Defining Modern Aging

Feb 10 2017

While many were out on holiday in late January, nine students remained on campus to hammer out a multifunctional prototype app that seeks to improve the wellbeing of the local elderly.

The challenge was initiated by Associate Professor of Practice of Business and Arts Eliot Gattegno in his J-term course, The Design Sprint: Modern Aging and the Future of Health in China. In three weeks, students were required to delve into Shanghai’s growing elderly population and assess the lack of connection to quality healthcare services, using research and design sprint methodology developed at Google Ventures.

Partnering with Access Health, a non-profit healthcare consulting agency,  students gained empathy through an experience of simulated senility--their sight blurred and senses numbed through equipment accessed from nursing homes and senior life centers. Biologist and entrepreneur William Haseltine and former director of Human Genome Project Trevor Hawkins, were also invited to share their perspectives.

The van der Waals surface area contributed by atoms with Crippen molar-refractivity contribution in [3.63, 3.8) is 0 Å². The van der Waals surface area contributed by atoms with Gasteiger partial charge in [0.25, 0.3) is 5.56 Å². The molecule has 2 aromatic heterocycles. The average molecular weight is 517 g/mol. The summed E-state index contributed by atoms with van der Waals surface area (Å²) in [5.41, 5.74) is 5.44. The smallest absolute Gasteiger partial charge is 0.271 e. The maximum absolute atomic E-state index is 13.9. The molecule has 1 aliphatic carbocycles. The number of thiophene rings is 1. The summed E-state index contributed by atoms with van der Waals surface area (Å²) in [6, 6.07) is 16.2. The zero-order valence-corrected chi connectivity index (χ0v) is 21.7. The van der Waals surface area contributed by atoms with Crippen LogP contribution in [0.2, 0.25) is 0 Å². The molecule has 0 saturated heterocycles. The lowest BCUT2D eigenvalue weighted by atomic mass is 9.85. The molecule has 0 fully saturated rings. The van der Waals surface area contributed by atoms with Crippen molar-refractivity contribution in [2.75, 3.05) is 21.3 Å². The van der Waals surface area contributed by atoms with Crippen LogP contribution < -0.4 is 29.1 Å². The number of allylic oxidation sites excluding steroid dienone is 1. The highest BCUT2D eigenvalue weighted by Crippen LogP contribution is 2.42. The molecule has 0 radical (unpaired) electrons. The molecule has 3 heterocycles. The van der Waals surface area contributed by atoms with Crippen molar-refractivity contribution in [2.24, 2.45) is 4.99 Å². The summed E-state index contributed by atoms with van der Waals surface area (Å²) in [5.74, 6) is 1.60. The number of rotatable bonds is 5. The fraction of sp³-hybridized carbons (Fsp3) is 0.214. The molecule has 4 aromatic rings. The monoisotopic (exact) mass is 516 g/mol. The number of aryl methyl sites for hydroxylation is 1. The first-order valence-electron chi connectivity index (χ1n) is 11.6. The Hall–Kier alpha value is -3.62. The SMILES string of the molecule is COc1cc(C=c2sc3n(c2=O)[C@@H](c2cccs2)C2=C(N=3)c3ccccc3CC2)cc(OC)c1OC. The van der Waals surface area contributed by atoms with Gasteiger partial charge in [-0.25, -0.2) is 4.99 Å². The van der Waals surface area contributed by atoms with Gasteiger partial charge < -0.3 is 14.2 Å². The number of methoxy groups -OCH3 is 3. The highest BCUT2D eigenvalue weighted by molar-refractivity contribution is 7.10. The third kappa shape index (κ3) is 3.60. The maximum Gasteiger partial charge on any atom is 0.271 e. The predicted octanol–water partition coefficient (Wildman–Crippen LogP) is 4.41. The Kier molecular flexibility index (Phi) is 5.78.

“This course offers students an opportunity to have a global impact on aging populations while simultaneously immersing them in the history and culture of Shanghai and the Chinese mainland,” said Professor Gattegno.

After two weeks of preliminary research and field study, Gattegno’s undergraduates brainstormed, designed and developed the “Health Front” prototype, which they then tested over five sleepless days.

“We mapped, sketched, and selected our options, rapidly iterating them until the product was a working, testable, and tasteful prototype,” said Kacper Krasowiak, a finance and business junior at NYU Shanghai.

The final version of “Health Front” that was presented included two modes: activity and assistance. In the “activity” mode, the elderly can search for, healthy activities in their neighborhood, receive directions to them, contact organizers or share events with their friends through WeChat.

In the “assistance” mode, users receive information about their current health status. They can also search for the nearest healthcare providers. Across the top of the screen, there is an emergency button that connects them to the closest emergency room.

“It has become apparent that many people, regardless of age, would like to improve the quality of their life, be it adding years to their life, or life to their years,” said Krasowiak.

The group maintained that specific improvements of the App would be further developed in the future.